Illustration for article titled Sports Video Gaming Must Face Its Own Era Of Excess


Stick Jockey is Kotaku's column on sports video games. It appears Sundays.


The Masked Progressive

I think sports video games, like network television, must evolve to meet current realities, or fail to do so and perish. Now that high-speed internet is nearly universal in the US, and downloadable games are becoming more the norm than the exception, the psychological element that allowed gamers to stomach (or even celebrate) waiting for the latest iteration of their favorite sports game to come out on plastic is disappearing.

Put simply, the old refrain of "this year's version of [sports franchise X] is a glorified roster update" is more relevant than ever. Creating a new version of a game really isn't necessary every year. Every two years, with a $19.99 downloadable roster update in the "off" year, seems a more viable model going forward. The download would include not just a roster update, of course, but also a patch with updated commentary that includes the new players (and changes some of the verbiage to reflect the new season), with perhaps a couple of minor DLC goodies.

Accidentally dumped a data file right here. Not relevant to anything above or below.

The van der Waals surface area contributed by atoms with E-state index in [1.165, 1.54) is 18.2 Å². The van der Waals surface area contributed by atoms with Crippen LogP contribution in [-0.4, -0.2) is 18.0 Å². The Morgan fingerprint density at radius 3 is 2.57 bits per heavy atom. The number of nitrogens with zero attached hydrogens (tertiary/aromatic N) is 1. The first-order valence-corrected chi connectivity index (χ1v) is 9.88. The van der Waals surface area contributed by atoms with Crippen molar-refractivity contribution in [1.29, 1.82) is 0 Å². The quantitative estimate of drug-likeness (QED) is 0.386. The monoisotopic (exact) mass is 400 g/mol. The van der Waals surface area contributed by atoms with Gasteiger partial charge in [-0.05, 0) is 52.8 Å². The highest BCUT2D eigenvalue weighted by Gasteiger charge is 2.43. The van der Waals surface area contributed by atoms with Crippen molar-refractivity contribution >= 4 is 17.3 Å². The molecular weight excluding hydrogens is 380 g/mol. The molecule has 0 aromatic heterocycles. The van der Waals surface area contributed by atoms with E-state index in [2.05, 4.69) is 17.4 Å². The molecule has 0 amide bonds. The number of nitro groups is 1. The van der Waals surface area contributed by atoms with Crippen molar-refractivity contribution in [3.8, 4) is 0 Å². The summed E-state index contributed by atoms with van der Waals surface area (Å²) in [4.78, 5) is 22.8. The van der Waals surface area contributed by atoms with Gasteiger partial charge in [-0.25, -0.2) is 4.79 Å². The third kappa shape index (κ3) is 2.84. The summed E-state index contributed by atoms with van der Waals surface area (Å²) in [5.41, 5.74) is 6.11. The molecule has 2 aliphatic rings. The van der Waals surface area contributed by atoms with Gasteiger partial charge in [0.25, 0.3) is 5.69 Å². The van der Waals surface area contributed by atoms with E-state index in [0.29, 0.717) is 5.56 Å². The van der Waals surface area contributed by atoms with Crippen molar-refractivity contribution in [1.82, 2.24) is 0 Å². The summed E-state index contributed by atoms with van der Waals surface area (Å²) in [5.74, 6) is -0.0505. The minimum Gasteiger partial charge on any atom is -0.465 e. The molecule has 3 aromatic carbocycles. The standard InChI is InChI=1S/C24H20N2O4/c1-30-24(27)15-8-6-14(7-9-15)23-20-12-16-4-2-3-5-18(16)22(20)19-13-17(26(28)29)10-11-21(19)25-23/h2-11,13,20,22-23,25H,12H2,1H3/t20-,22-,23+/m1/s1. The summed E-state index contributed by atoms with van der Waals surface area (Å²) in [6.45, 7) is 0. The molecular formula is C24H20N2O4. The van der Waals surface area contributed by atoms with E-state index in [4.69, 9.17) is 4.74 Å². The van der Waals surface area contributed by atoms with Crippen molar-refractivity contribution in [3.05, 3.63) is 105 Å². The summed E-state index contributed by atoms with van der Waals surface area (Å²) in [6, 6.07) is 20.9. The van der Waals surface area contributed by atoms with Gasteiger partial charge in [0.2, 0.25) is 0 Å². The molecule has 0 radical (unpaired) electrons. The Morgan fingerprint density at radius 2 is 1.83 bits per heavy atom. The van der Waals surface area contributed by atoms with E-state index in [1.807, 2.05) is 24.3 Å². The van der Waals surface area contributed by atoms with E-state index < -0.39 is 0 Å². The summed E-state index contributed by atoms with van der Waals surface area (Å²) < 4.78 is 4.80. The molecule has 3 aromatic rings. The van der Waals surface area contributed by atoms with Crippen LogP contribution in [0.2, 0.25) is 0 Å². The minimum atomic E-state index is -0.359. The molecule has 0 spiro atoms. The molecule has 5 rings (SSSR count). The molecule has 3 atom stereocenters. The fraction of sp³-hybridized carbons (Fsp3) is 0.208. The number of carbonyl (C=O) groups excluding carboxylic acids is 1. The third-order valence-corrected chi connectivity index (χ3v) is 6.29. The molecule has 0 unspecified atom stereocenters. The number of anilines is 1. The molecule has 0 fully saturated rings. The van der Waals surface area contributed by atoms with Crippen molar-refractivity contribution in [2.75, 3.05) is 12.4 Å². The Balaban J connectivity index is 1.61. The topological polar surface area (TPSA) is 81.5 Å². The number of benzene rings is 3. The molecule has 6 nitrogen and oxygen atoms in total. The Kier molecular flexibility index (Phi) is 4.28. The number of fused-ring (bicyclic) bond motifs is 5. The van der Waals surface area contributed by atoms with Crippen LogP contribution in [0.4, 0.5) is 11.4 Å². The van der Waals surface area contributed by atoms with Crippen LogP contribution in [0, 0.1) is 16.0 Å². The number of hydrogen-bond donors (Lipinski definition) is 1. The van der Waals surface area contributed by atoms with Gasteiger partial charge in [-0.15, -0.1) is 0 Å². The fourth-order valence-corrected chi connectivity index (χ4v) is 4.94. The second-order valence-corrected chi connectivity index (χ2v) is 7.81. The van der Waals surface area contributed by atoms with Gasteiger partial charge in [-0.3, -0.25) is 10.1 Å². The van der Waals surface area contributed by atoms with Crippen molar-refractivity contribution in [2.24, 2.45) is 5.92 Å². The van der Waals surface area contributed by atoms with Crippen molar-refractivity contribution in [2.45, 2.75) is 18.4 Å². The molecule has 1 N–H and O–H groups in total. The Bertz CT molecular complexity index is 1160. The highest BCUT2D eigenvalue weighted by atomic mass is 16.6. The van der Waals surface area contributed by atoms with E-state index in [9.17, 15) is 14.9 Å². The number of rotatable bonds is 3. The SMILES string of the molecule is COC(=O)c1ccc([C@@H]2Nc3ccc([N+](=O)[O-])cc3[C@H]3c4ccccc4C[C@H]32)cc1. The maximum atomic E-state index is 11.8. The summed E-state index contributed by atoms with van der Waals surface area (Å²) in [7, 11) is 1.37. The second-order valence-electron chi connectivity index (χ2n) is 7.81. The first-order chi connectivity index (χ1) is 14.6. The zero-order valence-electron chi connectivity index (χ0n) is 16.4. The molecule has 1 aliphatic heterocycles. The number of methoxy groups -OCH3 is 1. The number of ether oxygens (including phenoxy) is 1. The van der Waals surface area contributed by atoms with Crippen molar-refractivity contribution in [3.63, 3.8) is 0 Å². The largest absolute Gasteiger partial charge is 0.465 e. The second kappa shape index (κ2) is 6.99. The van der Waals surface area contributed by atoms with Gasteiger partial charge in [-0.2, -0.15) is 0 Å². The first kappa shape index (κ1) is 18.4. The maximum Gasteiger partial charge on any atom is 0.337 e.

But this also works in the other direction: Publishers who formerly felt the need to shoehorn unwanted or overhyped "improvements" to gameplay in order to justify the purchase of a new version 12 months later no longer need to bother, which will cost jobs, but also at least preserve a more streamlined business, thus preventing various publishing teams from folding altogether.

Video game title sales, even for venerable titles like Madden and NCAA Football, have been declining somewhat for a while now. Sales are still solid now, but being proactive may help revitalize the genre. I think a new business model may be the long-term solution.